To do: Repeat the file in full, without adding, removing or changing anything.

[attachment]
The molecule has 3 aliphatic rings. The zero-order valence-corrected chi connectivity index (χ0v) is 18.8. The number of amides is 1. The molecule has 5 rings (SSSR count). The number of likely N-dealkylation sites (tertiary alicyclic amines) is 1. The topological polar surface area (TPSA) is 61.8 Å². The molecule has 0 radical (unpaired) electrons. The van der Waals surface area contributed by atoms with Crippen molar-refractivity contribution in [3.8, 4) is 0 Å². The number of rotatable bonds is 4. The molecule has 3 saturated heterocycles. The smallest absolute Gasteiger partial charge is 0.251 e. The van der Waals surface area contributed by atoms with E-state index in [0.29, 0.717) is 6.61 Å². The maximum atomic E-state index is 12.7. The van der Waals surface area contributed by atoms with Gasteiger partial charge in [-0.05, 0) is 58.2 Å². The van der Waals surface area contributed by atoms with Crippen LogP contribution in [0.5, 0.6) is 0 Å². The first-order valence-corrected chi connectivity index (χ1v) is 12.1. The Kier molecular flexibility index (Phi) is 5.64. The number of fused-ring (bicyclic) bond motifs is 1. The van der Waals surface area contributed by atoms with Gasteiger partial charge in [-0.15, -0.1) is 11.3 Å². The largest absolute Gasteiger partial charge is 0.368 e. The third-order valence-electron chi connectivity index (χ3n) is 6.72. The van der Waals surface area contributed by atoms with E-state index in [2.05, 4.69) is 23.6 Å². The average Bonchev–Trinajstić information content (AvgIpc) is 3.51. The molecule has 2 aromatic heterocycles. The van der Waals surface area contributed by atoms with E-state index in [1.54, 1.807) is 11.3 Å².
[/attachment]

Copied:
The molecule has 3 aliphatic rings. The zero-order valence-corrected chi connectivity index (χ0v) is 18.8. The number of amides is 1. The molecule has 5 rings (SSSR count). The number of likely N-dealkylation sites (tertiary alicyclic amines) is 1. The topological polar surface area (TPSA) is 61.8 Å². The molecule has 0 radical (unpaired) electrons. The van der Waals surface area contributed by atoms with Crippen molar-refractivity contribution in [3.8, 4) is 0 Å². The number of rotatable bonds is 4. The molecule has 3 saturated heterocycles. The smallest absolute Gasteiger partial charge is 0.251 e. The van der Waals surface area contributed by atoms with E-state index in [0.29, 0.717) is 6.61 Å². The maximum atomic E-state index is 12.7. The van der Waals surface area contributed by atoms with Gasteiger partial charge in [-0.05, 0) is 58.2 Å². The van der Waals surface area contributed by atoms with Crippen LogP contribution in [0.5, 0.6) is 0 Å². The first-order valence-corrected chi connectivity index (χ1v) is 12.1. The Kier molecular flexibility index (Phi) is 5.64. The number of fused-ring (bicyclic) bond motifs is 1. The van der Waals surface area contributed by atoms with Gasteiger partial charge in [-0.15, -0.1) is 11.3 Å². The largest absolute Gasteiger partial charge is 0.368 e. The third-order valence-electron chi connectivity index (χ3n) is 6.72. The van der Waals surface area contributed by atoms with E-state index in [2.05, 4.69) is 23.6 Å². The average Bonchev–Trinajstić information content (AvgIpc) is 3.51. The molecule has 2 aromatic heterocycles. The van der Waals surface area contributed by atoms with E-state index in [1.54, 1.807) is 11.3 Å².